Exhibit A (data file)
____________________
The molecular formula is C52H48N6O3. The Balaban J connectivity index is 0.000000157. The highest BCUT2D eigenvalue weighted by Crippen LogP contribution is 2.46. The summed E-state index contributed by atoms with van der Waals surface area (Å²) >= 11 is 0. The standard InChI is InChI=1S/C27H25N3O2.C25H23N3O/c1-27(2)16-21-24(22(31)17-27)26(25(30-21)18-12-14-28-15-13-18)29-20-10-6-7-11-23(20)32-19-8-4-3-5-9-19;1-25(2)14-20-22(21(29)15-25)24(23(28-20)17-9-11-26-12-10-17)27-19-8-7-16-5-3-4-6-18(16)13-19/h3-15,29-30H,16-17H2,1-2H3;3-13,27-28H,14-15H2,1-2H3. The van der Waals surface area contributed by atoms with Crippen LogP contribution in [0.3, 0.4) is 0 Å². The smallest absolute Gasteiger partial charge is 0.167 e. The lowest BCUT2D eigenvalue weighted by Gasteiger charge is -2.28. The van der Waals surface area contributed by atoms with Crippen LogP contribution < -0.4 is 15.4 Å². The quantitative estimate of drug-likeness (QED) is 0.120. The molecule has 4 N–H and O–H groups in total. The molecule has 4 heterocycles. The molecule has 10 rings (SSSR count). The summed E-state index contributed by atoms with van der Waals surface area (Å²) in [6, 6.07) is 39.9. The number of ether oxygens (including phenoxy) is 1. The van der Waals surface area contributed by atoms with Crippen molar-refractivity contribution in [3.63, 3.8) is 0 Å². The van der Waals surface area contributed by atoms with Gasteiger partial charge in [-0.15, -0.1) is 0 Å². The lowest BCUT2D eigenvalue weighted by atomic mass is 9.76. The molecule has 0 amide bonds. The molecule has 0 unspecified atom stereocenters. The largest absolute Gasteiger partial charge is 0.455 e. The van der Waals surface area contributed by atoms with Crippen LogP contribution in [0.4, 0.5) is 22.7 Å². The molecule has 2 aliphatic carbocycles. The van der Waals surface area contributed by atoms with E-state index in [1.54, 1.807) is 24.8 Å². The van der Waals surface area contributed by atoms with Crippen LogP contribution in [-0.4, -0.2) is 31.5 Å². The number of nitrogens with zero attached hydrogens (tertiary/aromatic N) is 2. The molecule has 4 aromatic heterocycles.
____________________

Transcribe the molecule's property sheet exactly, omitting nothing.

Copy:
The molecular formula is C52H48N6O3. The Balaban J connectivity index is 0.000000157. The highest BCUT2D eigenvalue weighted by Crippen LogP contribution is 2.46. The summed E-state index contributed by atoms with van der Waals surface area (Å²) >= 11 is 0. The standard InChI is InChI=1S/C27H25N3O2.C25H23N3O/c1-27(2)16-21-24(22(31)17-27)26(25(30-21)18-12-14-28-15-13-18)29-20-10-6-7-11-23(20)32-19-8-4-3-5-9-19;1-25(2)14-20-22(21(29)15-25)24(23(28-20)17-9-11-26-12-10-17)27-19-8-7-16-5-3-4-6-18(16)13-19/h3-15,29-30H,16-17H2,1-2H3;3-13,27-28H,14-15H2,1-2H3. The van der Waals surface area contributed by atoms with Crippen LogP contribution in [0.3, 0.4) is 0 Å². The smallest absolute Gasteiger partial charge is 0.167 e. The lowest BCUT2D eigenvalue weighted by Gasteiger charge is -2.28. The van der Waals surface area contributed by atoms with Crippen LogP contribution < -0.4 is 15.4 Å². The quantitative estimate of drug-likeness (QED) is 0.120. The molecule has 4 N–H and O–H groups in total. The molecule has 4 heterocycles. The molecule has 10 rings (SSSR count). The summed E-state index contributed by atoms with van der Waals surface area (Å²) in [6, 6.07) is 39.9. The number of ether oxygens (including phenoxy) is 1. The van der Waals surface area contributed by atoms with Crippen molar-refractivity contribution in [3.63, 3.8) is 0 Å². The van der Waals surface area contributed by atoms with Gasteiger partial charge in [-0.15, -0.1) is 0 Å². The lowest BCUT2D eigenvalue weighted by atomic mass is 9.76. The molecule has 0 amide bonds. The molecule has 0 unspecified atom stereocenters. The largest absolute Gasteiger partial charge is 0.455 e. The van der Waals surface area contributed by atoms with Crippen LogP contribution in [0.4, 0.5) is 22.7 Å². The molecule has 2 aliphatic carbocycles. The van der Waals surface area contributed by atoms with E-state index in [1.54, 1.807) is 24.8 Å². The van der Waals surface area contributed by atoms with Crippen LogP contribution in [-0.4, -0.2) is 31.5 Å². The number of nitrogens with zero attached hydrogens (tertiary/aromatic N) is 2. The molecule has 4 aromatic heterocycles.